[math]\left(\begin{array}{c} n \\ r \end{array}\right) = \frac{n!}{r!(n-r)!}[/math]

it looks good, but it could look better :)

[math]\left(\!\!\!\begin{array}{c} n \\ r \end{array}\!\!\!\right) = \frac{n!}{r!(n-r)!}[/math]


Brackets, Braces and More:

Ofcourse latex supports every imaginable and unimaginable bracet and brace you can ever imagine, from the simple [] () to over and under braces, and more. The curly brackets have their own symbol, as they are used in the syntax, \lbrace and \rbrace will render as [math]\lbrace\rbrace[\math]. Also braces brackets and such render as their default size unless they are specified to do differently, so if you have a complex fraction that you need to be bracketed, say [\frac{(\frac{x+3}{7})+5}{3x+8}] will render as [math][\frac{(\frac{x+3}{7})+5}{3x+8}][/math] however to actually extend those brackets you can use \left and \right flags to do the job, so with the addition of them \left[\frac{\left(\frac{x+3}{7}\right)+5}{3x+8}\right] [math]\left[\frac{\left(\frac{x+3}{7}\right)+5}{3x+8}\right][/math].


Now as promissed the unimaginable stuff. These things are referred to as math accents, and they include vector signs and things of that nature. So tags like \vec{} \hat{} \tilde{} \dot{} \ddot{} will output as [math]\vec{x} \hat{x} \tilde{x} \dot{x} \ddot{x}[/math]. If you need an expression under the sign, the developers have also thought about you, the \widevec \widehat \widetilde do just that [math]\vec{xyz} \hat{xyz} \tilde{xyz}[/math]. Not done yet, also available are \underline{} \overline{} that underline and overline text, as well as \overbrace and \underbrace that make horizontal braces as such [math]\overbrace{x+2}[/math]. There's more to add though, as the sub and superscript come into play here, using it you can explain expressions such is that a1 a2 .. an are just referred to as ai in the matter, you can write that as \overbrace{a_1,a_2...a_n}^{a_i} [math]\overbrace{a_1,a_2...a_n}^{a_i}[/math] with the underbrace remember that you are trying to put stuff under the brace, so use the subscript sign (_) to accomplish the task. Also once again, notice that proper use of brackets is the key, it is easy to make a mistake in the expression, so use the advanced mode preview fearute.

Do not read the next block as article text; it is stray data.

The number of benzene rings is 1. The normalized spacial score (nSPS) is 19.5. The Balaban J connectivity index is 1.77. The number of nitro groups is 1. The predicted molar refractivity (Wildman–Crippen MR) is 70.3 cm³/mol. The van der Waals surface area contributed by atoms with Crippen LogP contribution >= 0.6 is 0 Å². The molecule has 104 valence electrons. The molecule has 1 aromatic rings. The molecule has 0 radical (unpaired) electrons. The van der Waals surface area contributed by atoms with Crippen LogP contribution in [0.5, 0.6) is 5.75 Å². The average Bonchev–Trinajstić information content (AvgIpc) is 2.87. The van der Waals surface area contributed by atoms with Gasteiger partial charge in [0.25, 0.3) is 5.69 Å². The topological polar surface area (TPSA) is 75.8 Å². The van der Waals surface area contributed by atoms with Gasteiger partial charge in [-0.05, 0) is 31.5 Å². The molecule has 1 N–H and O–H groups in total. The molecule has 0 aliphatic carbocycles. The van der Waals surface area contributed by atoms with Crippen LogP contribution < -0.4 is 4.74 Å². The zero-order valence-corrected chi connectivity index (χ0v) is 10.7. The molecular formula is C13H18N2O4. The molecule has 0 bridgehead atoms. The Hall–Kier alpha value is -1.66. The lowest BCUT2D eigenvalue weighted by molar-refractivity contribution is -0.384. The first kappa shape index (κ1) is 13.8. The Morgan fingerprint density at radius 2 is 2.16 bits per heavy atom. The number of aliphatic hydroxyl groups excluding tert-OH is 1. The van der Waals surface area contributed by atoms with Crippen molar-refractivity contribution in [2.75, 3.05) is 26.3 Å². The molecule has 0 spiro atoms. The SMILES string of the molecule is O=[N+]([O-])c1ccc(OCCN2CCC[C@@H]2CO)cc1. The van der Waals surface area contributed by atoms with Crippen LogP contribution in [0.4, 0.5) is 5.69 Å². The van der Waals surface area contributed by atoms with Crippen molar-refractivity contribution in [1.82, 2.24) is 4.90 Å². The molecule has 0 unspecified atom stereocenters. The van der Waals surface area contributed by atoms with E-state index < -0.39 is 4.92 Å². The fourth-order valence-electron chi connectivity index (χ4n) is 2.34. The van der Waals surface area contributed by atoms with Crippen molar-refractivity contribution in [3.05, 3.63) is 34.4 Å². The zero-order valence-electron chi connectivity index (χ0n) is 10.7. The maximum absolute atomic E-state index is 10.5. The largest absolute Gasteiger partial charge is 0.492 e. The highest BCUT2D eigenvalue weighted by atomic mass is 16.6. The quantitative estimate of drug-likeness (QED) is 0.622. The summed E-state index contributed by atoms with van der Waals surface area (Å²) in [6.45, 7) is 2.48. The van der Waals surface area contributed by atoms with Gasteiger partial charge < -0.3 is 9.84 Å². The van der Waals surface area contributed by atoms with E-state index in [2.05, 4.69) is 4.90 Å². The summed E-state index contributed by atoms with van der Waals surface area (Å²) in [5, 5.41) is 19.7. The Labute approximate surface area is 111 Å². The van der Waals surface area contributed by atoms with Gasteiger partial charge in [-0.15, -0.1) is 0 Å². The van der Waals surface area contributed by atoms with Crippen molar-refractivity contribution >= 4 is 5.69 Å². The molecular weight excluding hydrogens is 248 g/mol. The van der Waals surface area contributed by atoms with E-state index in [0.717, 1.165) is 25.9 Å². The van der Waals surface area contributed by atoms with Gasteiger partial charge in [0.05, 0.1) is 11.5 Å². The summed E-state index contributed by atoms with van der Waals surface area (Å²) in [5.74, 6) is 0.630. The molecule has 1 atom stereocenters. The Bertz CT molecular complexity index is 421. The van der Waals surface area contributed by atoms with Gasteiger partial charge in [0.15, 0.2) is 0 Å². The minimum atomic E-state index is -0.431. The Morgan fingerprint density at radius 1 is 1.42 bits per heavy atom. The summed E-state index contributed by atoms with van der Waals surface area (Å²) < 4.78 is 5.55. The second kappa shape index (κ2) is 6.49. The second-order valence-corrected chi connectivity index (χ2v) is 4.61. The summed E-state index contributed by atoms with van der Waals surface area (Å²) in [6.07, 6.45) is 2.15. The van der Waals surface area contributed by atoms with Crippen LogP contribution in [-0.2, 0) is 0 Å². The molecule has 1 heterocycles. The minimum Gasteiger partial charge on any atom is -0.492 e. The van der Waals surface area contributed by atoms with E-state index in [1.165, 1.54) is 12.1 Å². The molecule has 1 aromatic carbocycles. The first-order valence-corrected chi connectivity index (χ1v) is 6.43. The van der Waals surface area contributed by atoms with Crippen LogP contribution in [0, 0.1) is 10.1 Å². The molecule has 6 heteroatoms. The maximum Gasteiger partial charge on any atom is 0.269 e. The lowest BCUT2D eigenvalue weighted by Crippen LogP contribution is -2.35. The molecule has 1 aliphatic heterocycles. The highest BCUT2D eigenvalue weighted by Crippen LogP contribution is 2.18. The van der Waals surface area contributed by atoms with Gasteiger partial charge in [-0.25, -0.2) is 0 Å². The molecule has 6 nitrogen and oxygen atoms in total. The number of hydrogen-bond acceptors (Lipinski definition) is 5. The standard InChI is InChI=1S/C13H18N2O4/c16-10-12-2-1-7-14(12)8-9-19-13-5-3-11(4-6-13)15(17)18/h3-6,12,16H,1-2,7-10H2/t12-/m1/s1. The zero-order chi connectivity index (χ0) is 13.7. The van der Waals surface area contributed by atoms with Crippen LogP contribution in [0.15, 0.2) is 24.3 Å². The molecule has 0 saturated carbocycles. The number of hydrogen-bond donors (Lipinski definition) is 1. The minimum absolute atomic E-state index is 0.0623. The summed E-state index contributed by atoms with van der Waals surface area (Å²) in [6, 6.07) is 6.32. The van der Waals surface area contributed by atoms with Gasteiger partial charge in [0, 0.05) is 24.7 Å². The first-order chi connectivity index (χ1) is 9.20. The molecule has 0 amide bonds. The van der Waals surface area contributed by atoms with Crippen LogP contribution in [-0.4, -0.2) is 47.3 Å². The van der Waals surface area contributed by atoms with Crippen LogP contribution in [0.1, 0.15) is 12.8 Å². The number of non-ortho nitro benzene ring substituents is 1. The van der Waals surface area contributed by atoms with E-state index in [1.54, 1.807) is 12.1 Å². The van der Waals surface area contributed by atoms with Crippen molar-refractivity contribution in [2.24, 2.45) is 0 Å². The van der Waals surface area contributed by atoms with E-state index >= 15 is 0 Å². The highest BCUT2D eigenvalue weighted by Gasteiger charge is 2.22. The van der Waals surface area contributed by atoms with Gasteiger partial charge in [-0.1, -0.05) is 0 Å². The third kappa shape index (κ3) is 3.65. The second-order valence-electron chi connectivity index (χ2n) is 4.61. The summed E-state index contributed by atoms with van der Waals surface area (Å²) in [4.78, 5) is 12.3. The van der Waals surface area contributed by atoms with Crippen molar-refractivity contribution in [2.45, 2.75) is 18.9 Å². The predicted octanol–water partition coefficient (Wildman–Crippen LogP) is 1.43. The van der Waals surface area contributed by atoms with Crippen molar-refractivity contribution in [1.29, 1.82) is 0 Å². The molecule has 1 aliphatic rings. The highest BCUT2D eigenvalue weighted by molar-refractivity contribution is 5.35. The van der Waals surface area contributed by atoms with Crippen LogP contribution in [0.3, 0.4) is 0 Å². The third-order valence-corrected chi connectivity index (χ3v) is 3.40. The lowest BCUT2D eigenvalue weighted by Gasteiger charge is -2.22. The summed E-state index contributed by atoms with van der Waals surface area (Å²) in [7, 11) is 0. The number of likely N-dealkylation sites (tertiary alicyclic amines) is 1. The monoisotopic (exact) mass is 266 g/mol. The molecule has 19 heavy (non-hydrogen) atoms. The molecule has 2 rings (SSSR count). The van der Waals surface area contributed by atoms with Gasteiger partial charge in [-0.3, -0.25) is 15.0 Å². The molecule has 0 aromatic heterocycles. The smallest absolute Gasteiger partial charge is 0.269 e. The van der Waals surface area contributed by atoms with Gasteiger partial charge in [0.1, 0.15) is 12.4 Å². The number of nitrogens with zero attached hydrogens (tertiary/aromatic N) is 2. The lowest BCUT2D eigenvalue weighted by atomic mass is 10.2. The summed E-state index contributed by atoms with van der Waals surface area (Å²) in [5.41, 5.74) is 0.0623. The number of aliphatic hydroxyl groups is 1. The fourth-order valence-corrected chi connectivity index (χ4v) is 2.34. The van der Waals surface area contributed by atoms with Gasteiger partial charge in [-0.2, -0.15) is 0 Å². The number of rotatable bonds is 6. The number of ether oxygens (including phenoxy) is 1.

Also available symbols:

\langle and \range [math]\left\langle xyz\right\rangle[/math]

\| [math]\left\| xyz\right\|[/math]


Common Math Needs:

Matixees, use the \begin{matrix} and \end{matrix} to display one

\left[\begin{matrix} a1,1 & a1,2 & ... & a1,n \\ a2,1 & a2,2 & ... & a2,n \\ ..... & ..... & ..... & ..... \\ am,1 & am,2 & ... & am,n \end{matrix}\right]

[math]\left[\begin{matrix} a1,1 & a1,2 & ... & a1,n \\ a2,1 & a2,2 & ... & a2,n \\ ..... & ..... & ..... & ..... \\ am,1 & am,2 & ... & am,n \end{matrix}\right][/math]


matrix uses no relimiters

pmatrix ()

bmatrix []

Bmatrix {}

vmatrix |

Vmatrix || ||



A_{m,n} = \begin{pmatrix} a_{1,1} & a_{1,2} & \cdots & a_{1,n} \\ a_{2,1} & a_{2,2} & \cdots & a_{2,n} \\ \vdots & \vdots & \ddots & \vdots \\ a_{m,1} & a_{m,2} & \cdots & a_{m,n} \end{pmatrix}


A_{m,n} = \begin{pmatrix} a_{1,1} & a_{1,2} & \cdots & a_{1,n} \\ a_{2,1} & a_{2,2} & \cdots & a_{2,n} \\ \vdots & \vdots & \ddots & \vdots \\ a_{m,1} & a_{m,2} & \cdots & a_{m,n} \end{pmatrix}



like matrices arrays allow you to space your content horizontally as well as vertically, they also allow you to define the lining for it:



1 & 2 \\


3 & 4





1 & 2 \\


3 & 4 \\









1 & 2 \\


3 & 4 \\


5 & 6 \\





or if you get really creative with them:





7C0 & hexadecimal \\

3700 & octal \\ \cline{2-2}

11111000000 & binary \\

\hline \hline

1984 & decimal \\





There is more then a dozen common math symbols recognized in latex:

\arccos [math]\arccos{\left ( \frac{\pi}{2} \right )}[/math]

\arcsin [math]\arcsin{\left ( \frac{\pi}{2} \right )}[/math]

\arctan [math]\arctan{(1)}[/math]

\arg [math]\arg{\left ( \frac{-1-i}{i} \right )}[/math]

\cos [math]\cos{(\pi)}[/math]

\cosh [math]\cosh{(x)}[/math]

\cot [math]\cot{\left( \frac{3\pi}{2} \right )}[/math]

\coth [math]\coth{(x)}=\frac{e^{2x}+1}{e^{2x}-1}[/math]